While you certainly deserve a pat-on-the-back and while your business will certainly become more profitable as a result of your conservation efforts, you have in no way helped reduce our overall energy appetite. In fact, you have actually increased it.

At this point, you may be asking yourself, "How could I have possibly increased our total energy consumption when I just cut my own consumption by $500/month? That doesn't seem to make common sense . . .?"

Well think about what you're going to do with that extra $500 per month you saved. If you're like most people, you're going to do one of two things:

1. You will reinvest the $500 in your business. For instance, you might spend the $500 on more advertising. This will bring in more customers, which will result in more computers being sold. Since, as mentioned previously, the average desktop computer consumes 10X it's weight in fossil-fuels just during its construction, your individual effort at conserving energy has resulted in the consumption of more energy.

2. You will simply deposit the $500 in your bank account where it will accumulate interest. Since you're not using the money to buy or sell anything, it can't possibly be used to facilitate an increase in energy consumption, right?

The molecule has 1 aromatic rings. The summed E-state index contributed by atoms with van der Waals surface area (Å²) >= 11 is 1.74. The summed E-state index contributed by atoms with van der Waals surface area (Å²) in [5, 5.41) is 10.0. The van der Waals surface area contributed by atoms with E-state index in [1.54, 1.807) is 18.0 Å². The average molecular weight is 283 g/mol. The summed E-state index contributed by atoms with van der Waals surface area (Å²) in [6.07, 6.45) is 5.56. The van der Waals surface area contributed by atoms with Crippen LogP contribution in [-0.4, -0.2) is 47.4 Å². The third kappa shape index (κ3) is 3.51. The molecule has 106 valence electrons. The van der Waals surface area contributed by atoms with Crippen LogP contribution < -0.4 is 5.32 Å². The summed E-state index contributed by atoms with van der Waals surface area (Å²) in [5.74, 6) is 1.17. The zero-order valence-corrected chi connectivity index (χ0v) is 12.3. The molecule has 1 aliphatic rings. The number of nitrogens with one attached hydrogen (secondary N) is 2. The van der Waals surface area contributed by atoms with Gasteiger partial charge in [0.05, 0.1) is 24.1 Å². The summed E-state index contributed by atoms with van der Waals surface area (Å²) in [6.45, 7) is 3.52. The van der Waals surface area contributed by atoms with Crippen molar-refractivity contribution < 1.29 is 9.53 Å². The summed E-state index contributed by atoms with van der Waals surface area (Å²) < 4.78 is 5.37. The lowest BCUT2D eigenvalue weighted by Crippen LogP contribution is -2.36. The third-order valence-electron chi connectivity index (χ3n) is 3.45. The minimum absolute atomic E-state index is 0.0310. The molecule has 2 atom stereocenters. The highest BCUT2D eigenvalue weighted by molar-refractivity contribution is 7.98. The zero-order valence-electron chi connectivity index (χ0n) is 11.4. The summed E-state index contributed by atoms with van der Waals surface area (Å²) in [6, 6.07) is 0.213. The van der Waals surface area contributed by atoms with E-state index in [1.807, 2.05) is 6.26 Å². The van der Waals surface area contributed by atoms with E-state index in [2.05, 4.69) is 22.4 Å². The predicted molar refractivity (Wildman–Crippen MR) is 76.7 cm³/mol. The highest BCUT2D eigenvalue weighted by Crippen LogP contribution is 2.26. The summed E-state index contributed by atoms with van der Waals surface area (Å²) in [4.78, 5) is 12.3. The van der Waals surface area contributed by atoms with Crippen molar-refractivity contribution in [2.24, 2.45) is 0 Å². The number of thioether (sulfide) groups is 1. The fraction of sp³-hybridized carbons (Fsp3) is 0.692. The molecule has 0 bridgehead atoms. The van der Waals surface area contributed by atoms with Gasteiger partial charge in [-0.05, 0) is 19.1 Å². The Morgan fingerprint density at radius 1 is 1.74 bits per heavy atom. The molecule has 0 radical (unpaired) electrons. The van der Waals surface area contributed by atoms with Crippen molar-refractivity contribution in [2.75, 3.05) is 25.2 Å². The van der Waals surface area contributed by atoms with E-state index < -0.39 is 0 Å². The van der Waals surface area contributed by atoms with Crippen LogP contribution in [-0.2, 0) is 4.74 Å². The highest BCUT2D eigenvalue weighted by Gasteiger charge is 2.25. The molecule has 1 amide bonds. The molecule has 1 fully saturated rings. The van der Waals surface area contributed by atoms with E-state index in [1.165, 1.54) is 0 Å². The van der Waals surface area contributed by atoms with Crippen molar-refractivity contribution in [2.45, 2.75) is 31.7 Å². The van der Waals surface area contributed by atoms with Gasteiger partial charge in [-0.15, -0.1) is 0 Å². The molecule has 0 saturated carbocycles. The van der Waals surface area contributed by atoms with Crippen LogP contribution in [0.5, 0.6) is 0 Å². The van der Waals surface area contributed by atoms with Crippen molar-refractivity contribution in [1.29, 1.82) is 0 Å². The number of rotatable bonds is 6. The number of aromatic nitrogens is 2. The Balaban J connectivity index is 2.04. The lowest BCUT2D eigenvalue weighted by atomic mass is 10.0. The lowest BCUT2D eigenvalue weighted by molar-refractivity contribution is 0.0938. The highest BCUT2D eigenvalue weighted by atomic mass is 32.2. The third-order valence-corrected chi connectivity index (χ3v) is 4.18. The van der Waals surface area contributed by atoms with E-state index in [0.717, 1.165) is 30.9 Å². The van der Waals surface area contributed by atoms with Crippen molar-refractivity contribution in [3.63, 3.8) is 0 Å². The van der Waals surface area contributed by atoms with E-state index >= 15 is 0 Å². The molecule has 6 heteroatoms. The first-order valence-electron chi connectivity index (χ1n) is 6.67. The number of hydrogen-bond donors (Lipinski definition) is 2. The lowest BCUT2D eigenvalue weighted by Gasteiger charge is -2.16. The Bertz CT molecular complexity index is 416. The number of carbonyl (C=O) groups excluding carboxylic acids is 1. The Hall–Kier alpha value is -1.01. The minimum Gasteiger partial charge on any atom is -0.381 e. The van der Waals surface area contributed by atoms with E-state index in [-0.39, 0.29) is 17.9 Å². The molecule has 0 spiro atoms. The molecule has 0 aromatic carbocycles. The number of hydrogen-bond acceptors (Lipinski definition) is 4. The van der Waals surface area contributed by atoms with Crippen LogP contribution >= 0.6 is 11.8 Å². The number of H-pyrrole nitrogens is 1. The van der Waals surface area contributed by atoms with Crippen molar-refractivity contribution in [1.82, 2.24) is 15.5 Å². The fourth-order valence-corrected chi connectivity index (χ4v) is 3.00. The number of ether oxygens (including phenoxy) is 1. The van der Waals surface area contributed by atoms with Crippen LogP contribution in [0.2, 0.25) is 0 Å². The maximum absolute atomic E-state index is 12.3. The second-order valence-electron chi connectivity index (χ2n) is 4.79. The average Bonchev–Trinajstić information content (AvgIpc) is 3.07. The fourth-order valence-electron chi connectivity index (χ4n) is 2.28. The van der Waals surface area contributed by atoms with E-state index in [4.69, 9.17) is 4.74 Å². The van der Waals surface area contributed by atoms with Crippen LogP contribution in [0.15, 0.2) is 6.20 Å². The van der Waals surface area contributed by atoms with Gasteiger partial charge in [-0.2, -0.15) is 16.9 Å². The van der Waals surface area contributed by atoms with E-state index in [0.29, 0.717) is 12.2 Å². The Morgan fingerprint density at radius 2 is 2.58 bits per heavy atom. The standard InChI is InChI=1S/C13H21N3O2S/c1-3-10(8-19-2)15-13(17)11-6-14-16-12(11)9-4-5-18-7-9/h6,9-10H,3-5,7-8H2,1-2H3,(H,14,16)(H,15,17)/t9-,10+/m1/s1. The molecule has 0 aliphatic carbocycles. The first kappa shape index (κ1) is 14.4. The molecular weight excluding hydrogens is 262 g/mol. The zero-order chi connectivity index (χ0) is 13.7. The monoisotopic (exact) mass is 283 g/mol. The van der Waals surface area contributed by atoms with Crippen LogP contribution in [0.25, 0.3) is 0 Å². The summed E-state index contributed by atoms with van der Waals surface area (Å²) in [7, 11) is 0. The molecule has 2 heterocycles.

Wrong. For every dollar a bank holds in deposits, it will loan out between six and twelve dollars. These loans are then used by the bank's customers to do everything from starting businesses to making down payments on vehicles to purchasing computers.

Thus, your $500 deposit will allow the bank to make between $3,000 and $6,000 in loans - most of which will be used to buy, build,or transport things using fossil fuel energy.

Typically, Jevon's Paradox is one of the aspects of our situation that people find difficult to get their minds around. Perhaps one additional example will help clarify it:

Think of our economy as a giant petroleum powered machine that turns raw materials into consumer goods which are later turned into garbage:

Petroleum In > Garbage Out >

If you remove the machine's internal inefficiencies, the extra energy is simply reinvested into the petroleum supply side of the machine. The machine then consumes petroleum and spits out garbage at an even faster rate.